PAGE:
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It must be interesting to be a member of the Princeton classics department these days. Many years ago, I was briefly a junior member of a bitterly divided department, and so I can imagine echoing halls, slamming doors, quick scuttling into offices, whispered conversations, and the Cut Direct. It makes one long for the days of dueling. (Oh, wait—everyone’s working from home these days. But you get the idea.)

For those not up to date on academic politics, let me summarize. On July 4, a group of Princeton faculty and others connected with the university sent this open letter about structural racism at Princeton, with the usual list of accompanying demands, to the president, provost, and other administrators at the university. A few days later, on July 8, a Princeton classics professor, Joshua Katz, published this dissenting op-ed in Quillette. The predictable third act of the drama is now unfolding; Professor Katz’s letter, in particular some language in it, has been denounced by the president of Princeton, the administration of its classics department, and no doubt by many others. (I gave up Twitter for Lent and haven’t resumed the habit, but I think it’s a safe guess.) There will probably be a fourth act, and even a fifth, and so readers should not regard this post as anything but a view from the lobby at intermission.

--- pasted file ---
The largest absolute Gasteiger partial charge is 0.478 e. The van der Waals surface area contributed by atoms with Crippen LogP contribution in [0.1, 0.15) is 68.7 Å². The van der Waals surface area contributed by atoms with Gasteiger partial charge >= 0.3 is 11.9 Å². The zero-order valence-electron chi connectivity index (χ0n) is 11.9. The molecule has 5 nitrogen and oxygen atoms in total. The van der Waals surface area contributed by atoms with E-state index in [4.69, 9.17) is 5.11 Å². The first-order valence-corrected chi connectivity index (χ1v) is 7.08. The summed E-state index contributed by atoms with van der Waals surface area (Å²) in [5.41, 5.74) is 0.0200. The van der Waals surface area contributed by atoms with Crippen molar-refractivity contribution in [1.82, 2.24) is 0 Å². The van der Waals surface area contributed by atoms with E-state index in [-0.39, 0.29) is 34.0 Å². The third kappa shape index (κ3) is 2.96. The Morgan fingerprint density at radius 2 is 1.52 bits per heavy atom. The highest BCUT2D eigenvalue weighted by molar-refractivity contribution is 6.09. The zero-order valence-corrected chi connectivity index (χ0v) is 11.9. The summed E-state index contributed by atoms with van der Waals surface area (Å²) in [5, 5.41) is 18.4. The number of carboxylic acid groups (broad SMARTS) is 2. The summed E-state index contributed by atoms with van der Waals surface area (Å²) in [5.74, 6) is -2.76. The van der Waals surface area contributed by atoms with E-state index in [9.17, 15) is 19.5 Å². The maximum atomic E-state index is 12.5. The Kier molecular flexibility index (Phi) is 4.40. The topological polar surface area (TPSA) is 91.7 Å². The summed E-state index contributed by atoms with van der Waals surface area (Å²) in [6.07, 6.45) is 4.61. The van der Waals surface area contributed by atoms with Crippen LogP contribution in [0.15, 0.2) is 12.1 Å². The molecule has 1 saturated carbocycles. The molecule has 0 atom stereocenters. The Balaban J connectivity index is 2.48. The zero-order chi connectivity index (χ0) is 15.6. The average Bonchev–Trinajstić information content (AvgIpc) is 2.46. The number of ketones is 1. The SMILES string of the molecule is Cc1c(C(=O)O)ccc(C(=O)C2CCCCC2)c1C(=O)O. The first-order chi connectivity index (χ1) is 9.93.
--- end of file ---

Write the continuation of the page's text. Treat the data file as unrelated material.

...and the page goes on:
I have no connection with Princeton, although it’s a fine place to visit, and I’m not interested in rehearsing the issues raised so far in this controversy. But I think it’s worth asking what else might be at stake besides structural racism, possible remedies for it, and intemperate language.

First, there’s what John Henry Newman called “the idea of a university”—what a university is for. One view maintains that universities are, or should be, places of teaching, learning, and research. At the university level, both of these involve inquiry, and a long-standing tradition that goes by the name of “academic freedom” requires that this inquiry be as free as possible, unrestrained by religious dogma or political ideology. For Professor Katz, the deal-breaker in the open letter was a demand for “a committee composed entirely of faculty that would oversee the investigation and discipline of racist behaviors, incidents, research, and publication on the part of faculty.” That sounded to him, and sounds to me, like a mechanism to enforce orthodoxy and discourage dissenting views and questions. Even when I taught at religious institutions, as I did for three-quarters of my teaching career, no committee looked at my research and publications to make sure that I didn’t deviate from the Nicene Creed. No committee like that has a place in my ideal of higher education.

But especially in America since World War II, universities are no longer cloistered thinkeries set apart from the larger society in which they exist. Another view demands that they contribute to social and political aims: to preparing students for the workforce, to promoting research that serves the national interest—or, in the case of the Princeton open letter, to advancing social justice. It would probably unnerve the professors who drafted the open letter to think that they are on the same page as Wisconsin’s Republican governor Scott Walker, who wanted to change the official mission of the University of Wisconsin by removing “the search for truth” and adding “to meet the state’s workforce needs”—but on this issue, at least, they are.